Unclogging the Spirit

In 1978 the Italian director, Ermanno Olmi, wrote and directed a film that I would list among the five greatest I have seen. He entitled it: "L'Albero degli Zoccoli" -- "The Tree of the Wooden Clogs." Relatively little action takes place in its three hours: peasants labor and celebrate simple, yet loving lives, a father cuts down a tree to fashion shoes for his son, the family is expelled from their meager dwelling by the landowner. But the film is so contemplative and compassionate that its effect, as one reviewer put it, is to "unclog the spirit."

I was reminded of that striking phrase when I read Jerry Ryan's article, "Why I Stay Catholic," in the latest Commonweal.

Here is part of what he wrote:

We may not "feel" what we want to believe; we may even have surface doubts; but there is a core conviction that gives meaning to our existence, without which all would become an obscene joke. As a Catholic, my conviction is the love story the church offers me -- the love of a God who becomes my brother, who suffers in me and with me, who takes upon himself the sin of the world, and descends to the depths of hell to seek what was lost. Although this gives meaning to my existence, it does not necessarily make me "feel good," for it challenges me at a level where I do not want to be challenged and exacts more than I am comfortable giving. What the church puts before me is the wisdom of centuries: of confessors and martyrs and fools for Christ. This wisdom is incarnate in the ambiguities of both history and my own life, but it represents the continuity of the communion of the saints, the heritage bequeathed to me by my ancestors in the faith.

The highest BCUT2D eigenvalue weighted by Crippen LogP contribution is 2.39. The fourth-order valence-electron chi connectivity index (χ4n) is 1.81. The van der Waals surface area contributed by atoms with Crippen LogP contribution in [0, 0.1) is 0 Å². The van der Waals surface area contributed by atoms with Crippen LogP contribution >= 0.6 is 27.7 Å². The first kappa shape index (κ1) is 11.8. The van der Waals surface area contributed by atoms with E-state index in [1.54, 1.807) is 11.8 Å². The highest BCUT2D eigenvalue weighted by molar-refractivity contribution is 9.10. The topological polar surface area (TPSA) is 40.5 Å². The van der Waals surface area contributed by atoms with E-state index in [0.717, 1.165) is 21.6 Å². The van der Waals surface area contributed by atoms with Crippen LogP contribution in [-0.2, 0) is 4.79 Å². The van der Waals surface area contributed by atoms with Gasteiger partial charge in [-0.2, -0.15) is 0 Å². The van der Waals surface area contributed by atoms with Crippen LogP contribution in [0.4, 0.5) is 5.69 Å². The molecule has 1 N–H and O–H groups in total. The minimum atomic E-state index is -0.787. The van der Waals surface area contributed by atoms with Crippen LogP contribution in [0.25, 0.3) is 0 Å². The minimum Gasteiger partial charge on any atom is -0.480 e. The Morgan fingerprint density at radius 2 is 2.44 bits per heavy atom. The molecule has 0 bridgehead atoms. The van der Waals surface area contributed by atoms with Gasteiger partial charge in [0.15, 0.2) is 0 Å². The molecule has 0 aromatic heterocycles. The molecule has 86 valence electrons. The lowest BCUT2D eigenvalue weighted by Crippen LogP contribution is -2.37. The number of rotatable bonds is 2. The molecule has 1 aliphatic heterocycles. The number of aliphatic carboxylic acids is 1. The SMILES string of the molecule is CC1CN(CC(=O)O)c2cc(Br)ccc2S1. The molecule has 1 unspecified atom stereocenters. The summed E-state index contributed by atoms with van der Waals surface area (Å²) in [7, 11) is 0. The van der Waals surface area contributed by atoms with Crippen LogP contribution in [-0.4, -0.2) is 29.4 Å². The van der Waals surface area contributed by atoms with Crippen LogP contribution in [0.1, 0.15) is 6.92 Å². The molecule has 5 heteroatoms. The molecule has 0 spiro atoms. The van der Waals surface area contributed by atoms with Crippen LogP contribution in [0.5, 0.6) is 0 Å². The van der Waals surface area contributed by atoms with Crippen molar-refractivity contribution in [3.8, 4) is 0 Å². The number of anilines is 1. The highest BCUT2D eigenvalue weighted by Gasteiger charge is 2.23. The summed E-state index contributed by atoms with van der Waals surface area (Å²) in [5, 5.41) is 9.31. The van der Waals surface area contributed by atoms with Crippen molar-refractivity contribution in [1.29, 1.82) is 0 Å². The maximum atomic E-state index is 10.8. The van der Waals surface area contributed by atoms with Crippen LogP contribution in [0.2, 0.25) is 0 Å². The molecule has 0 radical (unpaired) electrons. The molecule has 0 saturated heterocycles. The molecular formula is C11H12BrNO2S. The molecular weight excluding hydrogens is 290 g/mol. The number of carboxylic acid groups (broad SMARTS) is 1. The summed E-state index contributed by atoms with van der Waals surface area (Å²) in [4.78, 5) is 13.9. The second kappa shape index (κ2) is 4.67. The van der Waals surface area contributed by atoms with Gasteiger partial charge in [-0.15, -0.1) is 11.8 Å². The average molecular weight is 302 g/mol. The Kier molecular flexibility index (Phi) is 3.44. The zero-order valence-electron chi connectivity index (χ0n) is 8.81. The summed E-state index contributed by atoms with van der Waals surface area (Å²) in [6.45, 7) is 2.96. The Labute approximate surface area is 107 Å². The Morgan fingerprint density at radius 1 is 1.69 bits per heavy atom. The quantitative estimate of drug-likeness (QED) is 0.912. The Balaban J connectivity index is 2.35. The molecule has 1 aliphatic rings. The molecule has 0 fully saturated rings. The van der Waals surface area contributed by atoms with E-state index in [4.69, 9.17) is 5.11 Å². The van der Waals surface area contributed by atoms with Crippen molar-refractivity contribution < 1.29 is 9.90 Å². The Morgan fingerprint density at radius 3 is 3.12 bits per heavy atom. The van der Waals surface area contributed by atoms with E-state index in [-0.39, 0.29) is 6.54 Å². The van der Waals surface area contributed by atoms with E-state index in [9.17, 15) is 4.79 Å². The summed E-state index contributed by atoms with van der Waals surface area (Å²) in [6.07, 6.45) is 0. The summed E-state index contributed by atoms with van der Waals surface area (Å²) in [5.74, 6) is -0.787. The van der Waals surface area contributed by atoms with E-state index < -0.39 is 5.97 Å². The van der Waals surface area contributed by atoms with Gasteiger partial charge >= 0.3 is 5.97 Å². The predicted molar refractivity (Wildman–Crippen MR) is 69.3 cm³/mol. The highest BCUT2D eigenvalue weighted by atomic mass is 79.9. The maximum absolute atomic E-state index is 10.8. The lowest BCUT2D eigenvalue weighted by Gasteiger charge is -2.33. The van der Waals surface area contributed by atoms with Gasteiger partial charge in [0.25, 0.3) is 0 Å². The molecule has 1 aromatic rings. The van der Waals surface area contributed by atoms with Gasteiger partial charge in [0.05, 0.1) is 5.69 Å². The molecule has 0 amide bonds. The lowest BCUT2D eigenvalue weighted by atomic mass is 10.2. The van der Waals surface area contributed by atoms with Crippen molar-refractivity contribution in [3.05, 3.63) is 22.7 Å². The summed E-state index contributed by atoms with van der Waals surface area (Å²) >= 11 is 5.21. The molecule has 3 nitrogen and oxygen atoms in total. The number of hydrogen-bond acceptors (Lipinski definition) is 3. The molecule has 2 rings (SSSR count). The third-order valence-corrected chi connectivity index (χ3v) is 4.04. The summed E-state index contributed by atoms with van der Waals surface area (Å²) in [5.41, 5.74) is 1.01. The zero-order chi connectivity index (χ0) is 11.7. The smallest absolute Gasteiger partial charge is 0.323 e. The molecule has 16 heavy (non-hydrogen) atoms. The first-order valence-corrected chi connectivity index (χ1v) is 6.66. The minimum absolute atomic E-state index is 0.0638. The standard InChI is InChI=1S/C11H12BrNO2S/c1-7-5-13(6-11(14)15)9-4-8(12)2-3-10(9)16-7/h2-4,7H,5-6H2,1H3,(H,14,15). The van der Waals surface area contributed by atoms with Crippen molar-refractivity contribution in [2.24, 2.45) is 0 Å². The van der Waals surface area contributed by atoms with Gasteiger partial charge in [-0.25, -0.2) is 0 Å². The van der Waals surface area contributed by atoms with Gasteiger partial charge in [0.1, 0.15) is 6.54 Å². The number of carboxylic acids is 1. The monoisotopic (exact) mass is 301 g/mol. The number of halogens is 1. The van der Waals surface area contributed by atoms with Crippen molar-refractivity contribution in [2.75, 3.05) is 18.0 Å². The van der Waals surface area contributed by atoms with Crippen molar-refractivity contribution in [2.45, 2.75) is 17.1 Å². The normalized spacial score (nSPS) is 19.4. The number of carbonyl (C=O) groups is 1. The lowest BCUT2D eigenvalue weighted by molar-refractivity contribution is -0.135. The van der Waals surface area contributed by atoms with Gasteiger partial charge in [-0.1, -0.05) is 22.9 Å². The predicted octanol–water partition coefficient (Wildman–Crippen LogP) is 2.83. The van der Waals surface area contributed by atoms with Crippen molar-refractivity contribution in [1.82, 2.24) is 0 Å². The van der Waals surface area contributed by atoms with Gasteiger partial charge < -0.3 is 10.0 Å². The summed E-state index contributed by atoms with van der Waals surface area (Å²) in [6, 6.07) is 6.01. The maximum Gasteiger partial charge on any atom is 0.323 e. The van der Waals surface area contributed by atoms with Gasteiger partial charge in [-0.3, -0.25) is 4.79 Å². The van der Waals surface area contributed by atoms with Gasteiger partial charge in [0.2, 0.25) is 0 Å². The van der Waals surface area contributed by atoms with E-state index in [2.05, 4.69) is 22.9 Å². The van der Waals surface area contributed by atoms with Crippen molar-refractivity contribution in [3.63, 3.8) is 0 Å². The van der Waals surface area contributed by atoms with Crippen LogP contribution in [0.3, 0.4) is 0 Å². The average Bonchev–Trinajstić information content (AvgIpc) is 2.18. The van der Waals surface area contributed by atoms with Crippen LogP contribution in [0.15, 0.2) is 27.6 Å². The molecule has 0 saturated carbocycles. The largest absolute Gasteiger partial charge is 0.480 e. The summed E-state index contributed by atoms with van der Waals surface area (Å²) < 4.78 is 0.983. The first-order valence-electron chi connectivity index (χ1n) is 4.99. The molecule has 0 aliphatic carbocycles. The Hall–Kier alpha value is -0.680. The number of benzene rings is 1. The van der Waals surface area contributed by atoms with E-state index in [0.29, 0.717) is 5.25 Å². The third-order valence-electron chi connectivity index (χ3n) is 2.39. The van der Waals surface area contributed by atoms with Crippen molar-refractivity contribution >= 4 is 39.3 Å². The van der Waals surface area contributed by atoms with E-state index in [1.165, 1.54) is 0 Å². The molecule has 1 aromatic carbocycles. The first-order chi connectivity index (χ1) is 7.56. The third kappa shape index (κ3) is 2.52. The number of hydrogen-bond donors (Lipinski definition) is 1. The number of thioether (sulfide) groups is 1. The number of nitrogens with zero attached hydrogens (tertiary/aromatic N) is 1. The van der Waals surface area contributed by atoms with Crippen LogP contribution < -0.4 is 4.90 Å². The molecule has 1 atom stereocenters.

In our better moments, when we have experienced what is divine in the church -- and this requires discernment -- the human element becomes less troubling. Then one experiences an obscure but real anchor, an instinct, I suppose, that is akin to the idea of the sensus fidelium.

Read the whole article. Bring it to church tomorrow. Hide it in the parish bulletin. And if the sermon proves unenlightening, don't crab: exercise your sensus fidelium, open the article, and unclog your spirit!

Robert P. Imbelli, a long-time Commonweal contributor, is a priest of the Archdiocese of New York. A book of essays in his honor, The Center Is Jesus Christ Himself, edited by Andrew Meszaros, was published this year by The Catholic University of America Press.

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